Influence of Contrast Material Temperature on Patient Comfort and Image Quality in Computed Tomography of the Abdomen: A Randomized Controlled Trial

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Abstract

BACKGROUND: International guideline recommendations on safe use of contrast media (CM) are conflicting regarding the necessity to prewarm iodinated CM.

PURPOSE: Aim of the study was to evaluate the effects of room temperature CM compared with prewarmed CM on image quality, safety, and patient comfort in abdominal computed tomography (CT).

METHODS: CATCHY (Contrast Media Temperature and Patient Comfort in Computed Tomography of the Abdomen) is a double-blinded, randomized noninferiority trial. Between February and August 2020, 218 participants referred for portal venous abdominal CT were prospectively and randomly assigned to 1 of 2 groups. All patients received iopromide at 300 mg I/mL: group 1 at room temperature (~23°C [~73°F]) and group 2 prewarmed to body temperature (37°C [99°F]). A state-of-the-art individualized CM injection protocol was used, based on body weight and adapted to tube voltage. Primary outcome was absolute difference in mean liver attenuation between groups, calculated with a 2-sided 95% confidence interval. The noninferiority margin was set at -10 HU. Secondary outcomes were objective (signal-to-noise ratio and contrast-to-noise ratio) and subjective image quality; CM extravasations and other adverse events; and participant comfort (5-point scale questionnaire) and pain (numeric rating scale). This trial is registered with ClinicalTrials.gov (NCT04249479).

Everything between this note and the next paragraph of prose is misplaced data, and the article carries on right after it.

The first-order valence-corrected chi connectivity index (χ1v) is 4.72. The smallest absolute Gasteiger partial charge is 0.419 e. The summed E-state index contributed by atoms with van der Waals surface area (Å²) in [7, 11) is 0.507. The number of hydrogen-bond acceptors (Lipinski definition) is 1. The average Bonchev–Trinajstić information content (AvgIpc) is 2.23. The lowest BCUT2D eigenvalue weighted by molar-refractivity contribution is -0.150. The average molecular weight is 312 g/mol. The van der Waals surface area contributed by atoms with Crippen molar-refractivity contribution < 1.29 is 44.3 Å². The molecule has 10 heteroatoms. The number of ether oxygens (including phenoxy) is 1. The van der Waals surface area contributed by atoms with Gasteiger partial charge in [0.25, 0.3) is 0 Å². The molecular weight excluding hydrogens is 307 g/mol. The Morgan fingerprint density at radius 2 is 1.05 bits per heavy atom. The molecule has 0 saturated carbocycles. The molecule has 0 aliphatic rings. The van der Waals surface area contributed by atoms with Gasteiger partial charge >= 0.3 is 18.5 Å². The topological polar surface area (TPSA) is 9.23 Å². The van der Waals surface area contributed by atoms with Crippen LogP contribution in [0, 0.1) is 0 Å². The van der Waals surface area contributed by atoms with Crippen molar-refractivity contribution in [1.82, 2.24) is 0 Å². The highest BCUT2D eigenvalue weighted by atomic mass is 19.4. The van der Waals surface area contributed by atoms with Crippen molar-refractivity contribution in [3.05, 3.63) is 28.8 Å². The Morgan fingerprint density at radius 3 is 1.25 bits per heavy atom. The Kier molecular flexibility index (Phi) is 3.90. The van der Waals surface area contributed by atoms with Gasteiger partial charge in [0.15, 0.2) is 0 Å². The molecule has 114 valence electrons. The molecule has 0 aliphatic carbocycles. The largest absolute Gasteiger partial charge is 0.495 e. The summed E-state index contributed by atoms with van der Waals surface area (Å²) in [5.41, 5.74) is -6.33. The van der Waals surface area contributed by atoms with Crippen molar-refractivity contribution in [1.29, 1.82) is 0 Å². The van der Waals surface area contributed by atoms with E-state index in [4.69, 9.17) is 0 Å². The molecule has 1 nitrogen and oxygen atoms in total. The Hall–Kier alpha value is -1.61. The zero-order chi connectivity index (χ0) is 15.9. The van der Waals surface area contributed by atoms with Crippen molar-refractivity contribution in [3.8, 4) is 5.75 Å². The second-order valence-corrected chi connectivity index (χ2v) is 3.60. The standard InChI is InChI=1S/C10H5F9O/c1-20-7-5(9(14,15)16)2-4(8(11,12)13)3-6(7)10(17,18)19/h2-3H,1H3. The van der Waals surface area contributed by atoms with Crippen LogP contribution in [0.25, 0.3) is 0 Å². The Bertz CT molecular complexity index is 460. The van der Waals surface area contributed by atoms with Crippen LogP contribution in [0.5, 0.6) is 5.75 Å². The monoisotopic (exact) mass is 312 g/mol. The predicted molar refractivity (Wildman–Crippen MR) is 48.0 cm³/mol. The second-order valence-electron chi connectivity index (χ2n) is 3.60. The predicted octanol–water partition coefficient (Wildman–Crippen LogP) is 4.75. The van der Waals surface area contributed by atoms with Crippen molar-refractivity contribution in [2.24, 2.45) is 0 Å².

RESULTS: The absolute difference in mean attenuation between groups was + 4.23 HU (95% confidence interval, +0.35 to +8.11; mean attenuation, 122.2 ± 13.1 HU in group 1, 118.0 ± 15.9 HU in group 2; P = 0.03). Signal-to-noise ratio, contrast-to-noise ratio, and subjective image quality were not significantly different between groups (P = 0.53, 0.23, and 0.99 respectively). Contrast extravasation occurred in 1 patient (group 2), and no other adverse events occurred. Comfort scores were significantly higher in group 1 than in group 2 (P = 0.03); pain did not significantly differ (perceived P > 0.99; intensity P = 0.20).

CONCLUSIONS: Not prewarming iodinated CM was found noninferior in abdominal CT imaging. Prewarming conferred no beneficial effect on image quality, safety, and comfort, and might therefore no longer be considered a prerequisite in state-of-the art injection protocols for parenchymal imaging.

Original languageEnglish
Pages (from-to)85-89
Number of pages5
JournalInvestigative Radiology
Volume57
Issue number2
DOIs
Publication statusPublished - 1 Feb 2022

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